For the tipsy sun hangs over the dale, cheerily, merrily oh
The dew bell and the honey leaf, the poppy and the grain
are gathered into scented sheaves, to lie upon the plain


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Subject: RE: Lyr Add: The Reaper (Alfred Williams)
From: Newport Boy
Date: 28 Jan 12 - 06:36 AM

I think I'm now able to put this topic to rest - although rather inconclusively. Two things occurred this month - I came across the scrap of paper on which I originally transcribed the words 35 years ago, and I went to the Village Pump to see Vin Garbutt (superb performance).

I had a discussion with John Alderslade, who kindly gave me a copy of his CD transfer of 2 early cassette recordings - 'John Alderslade' and 'Song of the West' (with Tony Batten). He wouldn't accept any payment. 'The Reaper' appears on both cassettes with identical words and tune.

The CD credits the words to Will Meade and the music to Alan Briars or John Alderslade. The notes say: As for who wrote the tune to The Reaper, I always thought that I did, Alan thinks he did. Who knows, the state we were in most of the time way back when we were in STONEGALLOWS with Tony Batten, it's amazing any of us can remember anything. Listening to a number of tunes by both, I'm inclined to favour John.

As for the words, John told me that the words came to him on a typed sheet, credited to Will Meade. He now thinks that the style of the words makes that doubtful, and the style is much more that of Alfred Williams. Listening to other tracks written by both, I agree. John has failed to find the poem in any of Alfred Williams books in the Wiltshire library, and it may well be that Will Meade reworked an earlier poem.

Here's the words as sung by John Alderslade, with the variation to my old transcription noted:

The tufted (1) lark is over the plain, the southern breezes blow,
The dew balm's (2) wet on the bending grain, cheerily, merrily O.
The prancing (3) horses of the day leap into the eastern (4) sky.
Now 'tis time to be up and away, my nutbrown lass and I.

Chorus
From daylight to starlight, through the noisy heat of noon,
No rest we'll find, but to reap and bind till the coming of the moon.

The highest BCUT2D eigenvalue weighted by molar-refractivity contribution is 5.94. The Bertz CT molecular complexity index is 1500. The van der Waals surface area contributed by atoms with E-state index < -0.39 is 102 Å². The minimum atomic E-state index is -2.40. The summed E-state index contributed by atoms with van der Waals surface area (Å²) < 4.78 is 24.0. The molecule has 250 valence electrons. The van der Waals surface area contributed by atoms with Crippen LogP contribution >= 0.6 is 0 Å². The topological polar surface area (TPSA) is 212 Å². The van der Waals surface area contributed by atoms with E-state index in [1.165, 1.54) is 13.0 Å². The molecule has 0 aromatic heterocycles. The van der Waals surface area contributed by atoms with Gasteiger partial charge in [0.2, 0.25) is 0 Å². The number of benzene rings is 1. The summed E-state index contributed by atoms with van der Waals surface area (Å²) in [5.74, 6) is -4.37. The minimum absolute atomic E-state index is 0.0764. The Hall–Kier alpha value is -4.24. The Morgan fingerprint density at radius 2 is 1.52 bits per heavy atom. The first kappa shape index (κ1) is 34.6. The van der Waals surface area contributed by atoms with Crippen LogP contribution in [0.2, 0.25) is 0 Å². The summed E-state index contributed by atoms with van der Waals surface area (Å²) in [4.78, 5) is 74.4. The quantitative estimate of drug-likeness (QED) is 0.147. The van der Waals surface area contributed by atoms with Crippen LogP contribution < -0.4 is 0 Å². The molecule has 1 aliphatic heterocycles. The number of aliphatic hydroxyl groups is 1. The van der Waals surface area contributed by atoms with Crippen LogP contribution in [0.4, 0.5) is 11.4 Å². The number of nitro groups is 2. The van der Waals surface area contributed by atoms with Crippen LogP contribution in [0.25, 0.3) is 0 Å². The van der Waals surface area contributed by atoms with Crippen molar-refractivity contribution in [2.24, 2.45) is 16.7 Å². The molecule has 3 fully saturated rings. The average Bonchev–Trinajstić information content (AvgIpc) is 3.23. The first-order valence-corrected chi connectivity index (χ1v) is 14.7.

'Tis pleasant with my nutbrown lass, when stormy winds do (5) blow,
To tread the dewy meadow grass, cheerily, merrily O.
To stoop (6) amidst the golden rust, my sickle in my hand,
And scatter (7) the scarlet poppy dust that reddens all the land.

Bring out the bonny wholesome ale. Let the river flow.
The tipsy sun hangs over the dale, cheerily, merrily O.
The dew balm and the honey leaf, the poppy and the grain
Are gathered in the scented sheaf, to die upon the plain.


(1) I had 'crested lark' with some uncertainty.
(2) I had 'dew drops wetting'.
(3) 'panting'
(4) 'eastern' - refers to sunrise?
(5) 'autumn breezes' - fits the mood better.
(6) 'stroll' - again fits the mood.
(7) 'Disturb the scarlet' - I was uncertain, but definitely one word.

So there - I'm not going to worry over this any more. I'll sing my version!

Phil


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Subject: RE: Lyr Add: The Reaper (Alfred Williams)
From: Mick Pearce (MCP)
Date: 28 Jan 12 - 01:50 PM

Phil

The Alfred Williams site (poems t) indicates a poem called The Reaper's Song published in two versions of 60 lines in Songs In Wiltshire, then 32 lines in Selected Poetry.

I can't find the poem online, but if you search google books for the tufted lark, it returns only The Selected Poems of Alfred Williams, but no preview is available, so I can't even confirm the title as above. It does at least suggest that an Alfred Williams poem may have been the original.

If anyone has either of the two books, they may be able to confirm it.


Mick


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Subject: RE: Lyr Add: The Reaper (Alfred Williams)
From: GUEST,John Alderslade.
Date: 07 Dec 12 - 12:41 PM

Thats my song. I was told that the poem was written by Wiltshire poet Will Meade, but I'm not to sure.I put it to music and added the chorus. I know that Alfred Williams wrote a very similar poem, The Swains Song and both are on a CD I did a few years ago. By all means give me a ring on 01225-707346 to discuss.